Is withholding them simply a miscalculation? In an election year when tax policy, whom to tax and how much, is one of the two central issues why would a presidential nominee make the strategic decision to stonewall the release of his returns. Thinking what? That the issue can be endlessly deflected, or will vanish? That only on the verge of having fatal damage inflicted will you release your returns? That decision makes certain, "bakes in" if you will, two bad outcomes: 1) Either voters will go to the polls with a big question mark floating over the issue of your character and transparency, or 2) If and when you are finally compelled to release the returns it will be so late in the campaign anything unflattering or damaging will leave you no hope of fully recovering. At the same time you will have antagonized and betrayed your supporters by mishandling the matter. It's possible there's not much there and his team has decided to take the air out of the ball by waiting. But it, too, looks like a poor strategy. Particularly given the context--an election about tax rates.
ROMNEY'S OBAMACARE PROBLEM
The other central issue -- tied directly to deficit reduction and entitlement issues -- is healthcare. There's no prominent Republican in the last 20 years who could be a less credible opponent of the Affordable Care Act than Mitt Romney. Period.
THE VICE PRESIDENTIAL BOX
While composing this post Romney raced to put out a number of fires that began with the Olympics gaffe by announcing that Paul Ryan would be his choice for running mate. Those fires were further stoked by a controversial SuperPAC ad that implicated Romney and Bain in the cancer death of the narrator's uninsured wife. The inflamed auto-immune responses to the ad within the GOP gave birth to this post. Their intensity exampled why this candidacy may simply not have the requisite integrity to withstand the pressure of a long, hard campaign. First there was the outrage at the ad itself by the same people who have called this President a communist, a muslim, denied his citizenship and mis-characterized almost every remark he's made the last 3 and a half years -- a dudgeon that is surely unsustainable, particularly with the Romney SuperPacs gearing up. Romney declared himself on the "high ground". But then came the sympathetic defense of Romney by his spokesperson Andrea Saul. She pointed out the eletions in the story and that under Governor Romney in Massachusetts this man's wife would have had Romneycare.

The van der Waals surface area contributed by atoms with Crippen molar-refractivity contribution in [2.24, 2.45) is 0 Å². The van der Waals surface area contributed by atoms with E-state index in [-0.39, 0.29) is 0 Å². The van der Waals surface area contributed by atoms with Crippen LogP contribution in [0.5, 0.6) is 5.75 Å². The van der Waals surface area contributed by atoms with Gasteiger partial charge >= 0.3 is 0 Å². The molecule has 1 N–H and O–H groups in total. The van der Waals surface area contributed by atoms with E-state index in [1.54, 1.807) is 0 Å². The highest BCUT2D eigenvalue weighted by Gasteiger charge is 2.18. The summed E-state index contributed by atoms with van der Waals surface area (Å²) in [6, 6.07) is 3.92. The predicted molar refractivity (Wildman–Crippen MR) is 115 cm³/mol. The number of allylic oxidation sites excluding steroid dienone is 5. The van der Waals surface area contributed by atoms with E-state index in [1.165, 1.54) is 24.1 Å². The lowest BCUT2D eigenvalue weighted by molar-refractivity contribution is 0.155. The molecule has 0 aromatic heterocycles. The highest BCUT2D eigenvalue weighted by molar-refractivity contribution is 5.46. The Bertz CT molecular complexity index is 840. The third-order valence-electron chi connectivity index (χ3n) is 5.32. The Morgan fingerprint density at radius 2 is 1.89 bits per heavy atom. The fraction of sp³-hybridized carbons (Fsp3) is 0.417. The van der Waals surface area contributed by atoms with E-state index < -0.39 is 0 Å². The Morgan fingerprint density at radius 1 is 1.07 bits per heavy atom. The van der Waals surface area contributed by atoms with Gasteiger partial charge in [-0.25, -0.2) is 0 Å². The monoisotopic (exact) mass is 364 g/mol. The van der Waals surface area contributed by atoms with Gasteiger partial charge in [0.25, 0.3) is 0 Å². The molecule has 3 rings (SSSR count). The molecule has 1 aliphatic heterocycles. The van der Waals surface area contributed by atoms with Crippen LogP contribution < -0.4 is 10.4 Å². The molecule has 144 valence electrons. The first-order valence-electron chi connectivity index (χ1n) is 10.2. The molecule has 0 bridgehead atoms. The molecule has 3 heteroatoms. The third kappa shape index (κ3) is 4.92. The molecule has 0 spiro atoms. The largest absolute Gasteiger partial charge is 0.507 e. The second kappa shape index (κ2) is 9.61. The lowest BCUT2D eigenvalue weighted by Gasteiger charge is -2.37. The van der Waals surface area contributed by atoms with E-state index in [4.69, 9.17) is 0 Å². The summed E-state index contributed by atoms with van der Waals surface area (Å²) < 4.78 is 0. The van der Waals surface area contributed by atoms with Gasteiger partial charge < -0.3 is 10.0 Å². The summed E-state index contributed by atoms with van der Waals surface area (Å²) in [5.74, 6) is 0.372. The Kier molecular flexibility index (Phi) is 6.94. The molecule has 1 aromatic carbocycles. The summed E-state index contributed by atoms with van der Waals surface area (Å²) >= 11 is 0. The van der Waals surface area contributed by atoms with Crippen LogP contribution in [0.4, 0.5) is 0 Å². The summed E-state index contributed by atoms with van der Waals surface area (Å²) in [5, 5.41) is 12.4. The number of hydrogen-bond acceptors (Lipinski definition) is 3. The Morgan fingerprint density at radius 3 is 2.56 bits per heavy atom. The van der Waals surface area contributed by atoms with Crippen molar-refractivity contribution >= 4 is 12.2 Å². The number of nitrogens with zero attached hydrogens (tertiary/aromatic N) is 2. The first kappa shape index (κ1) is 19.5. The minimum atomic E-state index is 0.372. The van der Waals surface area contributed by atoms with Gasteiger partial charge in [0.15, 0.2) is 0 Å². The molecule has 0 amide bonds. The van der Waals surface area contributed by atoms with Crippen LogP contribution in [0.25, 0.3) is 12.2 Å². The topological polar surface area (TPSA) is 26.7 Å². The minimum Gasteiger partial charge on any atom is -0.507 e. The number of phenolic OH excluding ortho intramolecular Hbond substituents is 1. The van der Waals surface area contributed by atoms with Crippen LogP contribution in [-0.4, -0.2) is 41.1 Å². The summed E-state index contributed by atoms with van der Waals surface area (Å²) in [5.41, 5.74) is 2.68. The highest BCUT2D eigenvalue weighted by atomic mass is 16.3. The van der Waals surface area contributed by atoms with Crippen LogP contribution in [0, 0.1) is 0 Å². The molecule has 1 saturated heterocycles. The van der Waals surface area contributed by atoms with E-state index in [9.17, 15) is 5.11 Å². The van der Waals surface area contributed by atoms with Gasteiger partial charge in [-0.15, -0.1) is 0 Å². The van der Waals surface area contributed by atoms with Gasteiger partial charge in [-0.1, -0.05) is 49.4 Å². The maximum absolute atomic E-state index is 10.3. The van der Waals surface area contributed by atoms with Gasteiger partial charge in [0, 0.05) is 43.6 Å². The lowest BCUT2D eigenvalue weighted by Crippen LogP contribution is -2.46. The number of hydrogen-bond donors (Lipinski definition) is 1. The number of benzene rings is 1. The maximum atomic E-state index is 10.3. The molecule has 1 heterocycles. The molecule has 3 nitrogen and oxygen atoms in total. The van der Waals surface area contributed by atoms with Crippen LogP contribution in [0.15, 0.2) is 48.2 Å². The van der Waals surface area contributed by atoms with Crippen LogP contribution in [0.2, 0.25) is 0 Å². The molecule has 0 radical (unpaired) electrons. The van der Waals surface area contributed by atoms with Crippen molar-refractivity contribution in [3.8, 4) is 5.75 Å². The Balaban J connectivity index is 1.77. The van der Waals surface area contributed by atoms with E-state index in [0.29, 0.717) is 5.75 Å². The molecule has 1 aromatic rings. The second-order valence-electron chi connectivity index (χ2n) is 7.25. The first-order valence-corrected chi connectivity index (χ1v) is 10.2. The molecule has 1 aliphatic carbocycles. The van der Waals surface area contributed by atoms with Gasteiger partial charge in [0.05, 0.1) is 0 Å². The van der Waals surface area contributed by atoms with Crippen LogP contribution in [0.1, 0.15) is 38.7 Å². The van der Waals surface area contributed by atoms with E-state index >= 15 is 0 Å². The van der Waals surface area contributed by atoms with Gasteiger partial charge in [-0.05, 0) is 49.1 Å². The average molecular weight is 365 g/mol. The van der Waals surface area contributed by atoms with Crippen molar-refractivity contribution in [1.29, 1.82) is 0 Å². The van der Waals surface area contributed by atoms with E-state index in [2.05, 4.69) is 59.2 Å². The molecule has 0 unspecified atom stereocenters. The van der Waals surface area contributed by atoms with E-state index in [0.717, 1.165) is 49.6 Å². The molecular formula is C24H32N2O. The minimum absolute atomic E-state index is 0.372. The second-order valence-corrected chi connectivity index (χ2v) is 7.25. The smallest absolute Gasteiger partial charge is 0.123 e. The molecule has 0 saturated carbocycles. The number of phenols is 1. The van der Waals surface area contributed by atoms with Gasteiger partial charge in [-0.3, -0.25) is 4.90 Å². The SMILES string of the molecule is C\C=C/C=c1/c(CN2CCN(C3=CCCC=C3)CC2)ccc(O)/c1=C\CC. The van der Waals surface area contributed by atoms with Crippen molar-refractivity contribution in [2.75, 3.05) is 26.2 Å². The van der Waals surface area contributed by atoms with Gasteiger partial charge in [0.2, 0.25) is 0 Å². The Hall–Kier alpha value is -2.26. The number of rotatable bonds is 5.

Redstate.com's Erick Erickson tweeted hysterically "OMG. This just might be the moment Romney lost the election." Ann Coulter blew a casket, calling for Saul's firing and threatening a boycott of Romney by the right. Rove admonished a Fox anchor for giving the SuperPac ad oxygen, then whipped together a "morale booster" to keep the troops from stampeding "Rove: Romney Even Means Ahead" as if he hadn't seen the polls everyone else had. (tlieftep: #Rove Finds Pony In A Pile Of #Mitt Aug 9th) A circular firing squad was formed. Hard on its heels a flurry of opinion pieces from right-leaning media insisting Congressman Ryan be the VP pick appeared August 8th and 9th.
This was as a thorough statistical cost/benefit analysis of Vice Presidential choices appeared at fivethirtyeight.com. It pointed out Romney's dilemma. Portman offered the best chance of helping him win the election, but was tarred with the Bush brush, possibly an even duller candidate than himself and could not help deflect the anger of the right and the suspicions of Romney and his tax havens from both Republicans and Democrats. Consequently you have the speedy wheeling out of Ryan as his choice.
Rather than a bold choice, his selection may be the most conservative move possible -- one meant to avoid an electoral disaster rather than seek an elusive victory. If the economic news continues to show slight improvement toward election day, as many forecast, this may have been the only choice that would keep donations flowing, his campaign moving forward and Romney from presiding over an ugly convention. Ryan's nomination offers the likelihood that future Romney troubles will not lead to the base deserting him en masse.
But sniping and second guessing won't disappear. The vulnerability of a candidate without a constituency being asked to defeat a personally popular president by a diverse mob of angry ideologues poses continuing perils.